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Groups must now account for Washington County hotel-motel tax fund grants

Reports will include breakdown of expenses, an attendance count, estimate of hotel and motel stays purchased as result of the event or project, and a description of the project's impact

March 27, 2012|By HEATHER KEELS | heather.keels@herald-mail.com

Organizations that receive grants from the county’s hotel-motel tax fund will now have to report how the money was used and what impact it had on the local economy and community, the Washington County Board of Commissioners agreed Tuesday.

The reports are part of a new process being imposed for organizations requesting money from the hotel-motel tax fund, which comes from the county’s 6 percent tax on lodging rentals.

Of the $6 collected on a $100 hotel room stay, the county gives $3 to the Hagerstown-Washington County Convention and Visitors Bureau, $1 to municipalities and $2 to a fund used to make grants for projects related to tourism, economic development, culture or recreation, such as the National Pike Festival Wagon Train and JFK 50 Ultramarathon, County Administrator Gregory B. Murray said.

In October, the commissioners agreed that applications for those grant funds should be processed by a new Office of Community Grant Management, formerly the Gaming Office.

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That office will review applications and forward its recommendations to the county administrator for approval if the grant is $25,000 or less, or to the commissioners for approval if the grant is for more than $25,000, said James B. Hovis, director of community grant management.

Previously, all hotel-motel fund requests had to go before the commissioners. Some applicants filled out an application, while others made requests at meetings that were granted on the spot.

Hovis reported to the commissioners Tuesday on a revised application and guidelines developed by his office along with the new follow-up report.

The funding application asks for information, including the justification for the project, expected attendance, anticipated effect on area hotel occupancies and other funding sources.

“We intentionally made (the application process) extremely user-friendly, with an emphasis on promptness of processing the application,” Hovis said.

The report to be submitted within 60 days after the project includes a breakdown of expenses, an attendance count, estimate of hotel and motel stays purchased as result of the event or project, and a description of the project’s impact on the community, local economy and residents.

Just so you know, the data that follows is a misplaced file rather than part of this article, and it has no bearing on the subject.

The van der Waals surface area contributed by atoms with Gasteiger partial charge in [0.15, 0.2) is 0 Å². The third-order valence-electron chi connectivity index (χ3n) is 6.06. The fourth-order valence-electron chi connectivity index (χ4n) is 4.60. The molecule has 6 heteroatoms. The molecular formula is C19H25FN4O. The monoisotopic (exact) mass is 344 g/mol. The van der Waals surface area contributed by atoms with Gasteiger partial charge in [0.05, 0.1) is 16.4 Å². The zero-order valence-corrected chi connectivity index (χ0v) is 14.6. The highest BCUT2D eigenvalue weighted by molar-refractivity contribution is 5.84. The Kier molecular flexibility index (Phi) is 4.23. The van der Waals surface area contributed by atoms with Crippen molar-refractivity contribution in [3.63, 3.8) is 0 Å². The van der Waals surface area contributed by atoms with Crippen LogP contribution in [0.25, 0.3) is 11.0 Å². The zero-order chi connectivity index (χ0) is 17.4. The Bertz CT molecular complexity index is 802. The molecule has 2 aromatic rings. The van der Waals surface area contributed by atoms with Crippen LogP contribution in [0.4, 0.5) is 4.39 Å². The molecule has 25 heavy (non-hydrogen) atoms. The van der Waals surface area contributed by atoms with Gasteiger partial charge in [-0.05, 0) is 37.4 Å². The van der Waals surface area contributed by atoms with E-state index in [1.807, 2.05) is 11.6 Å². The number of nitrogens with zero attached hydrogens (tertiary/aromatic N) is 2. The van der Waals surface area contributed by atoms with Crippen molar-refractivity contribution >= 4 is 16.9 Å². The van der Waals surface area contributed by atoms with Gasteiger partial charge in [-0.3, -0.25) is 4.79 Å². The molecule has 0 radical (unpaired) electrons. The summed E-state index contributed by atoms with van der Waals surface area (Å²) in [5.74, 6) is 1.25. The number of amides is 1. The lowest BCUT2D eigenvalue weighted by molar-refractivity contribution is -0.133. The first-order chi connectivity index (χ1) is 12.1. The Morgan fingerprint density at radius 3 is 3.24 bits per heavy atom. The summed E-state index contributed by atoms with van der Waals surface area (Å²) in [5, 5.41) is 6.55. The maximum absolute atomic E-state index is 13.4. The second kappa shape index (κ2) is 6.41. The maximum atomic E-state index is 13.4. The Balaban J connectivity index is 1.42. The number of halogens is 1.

“That report will provide a level of accountability for the funding received,” Hovis said.

The office will also use the information to evaluate future requests to fund similar events, he said.

The convention and visitors bureau, municipalities and economic development projects will not need to go through the community grant management application process to receive hotel-motel funds, he said.

Although smaller grants may be approved without going to the five commissioners for a vote, no more than 30 percent of the fund may be awarded that way, Murray said.

Under program guidelines, priority will be given to projects that generate overnight stays in the county; encourage support of county businesses, restaurants and attractions; reach a broad segment of the community; seek multiple sources of support; yield benefits to the community; promote cooperation to reduce costs; and enhance or improve the community.

Ineligible requests include funding for individuals, normal and routine operating and administrative expenses, organizations that support political candidates or exist primarily to influence legislation, for-profit ventures, endowments and organizations with budget deficits, the guidelines said.

The new procedures took effect immediately upon the commissioners’ consensus Tuesday, Hovis said.

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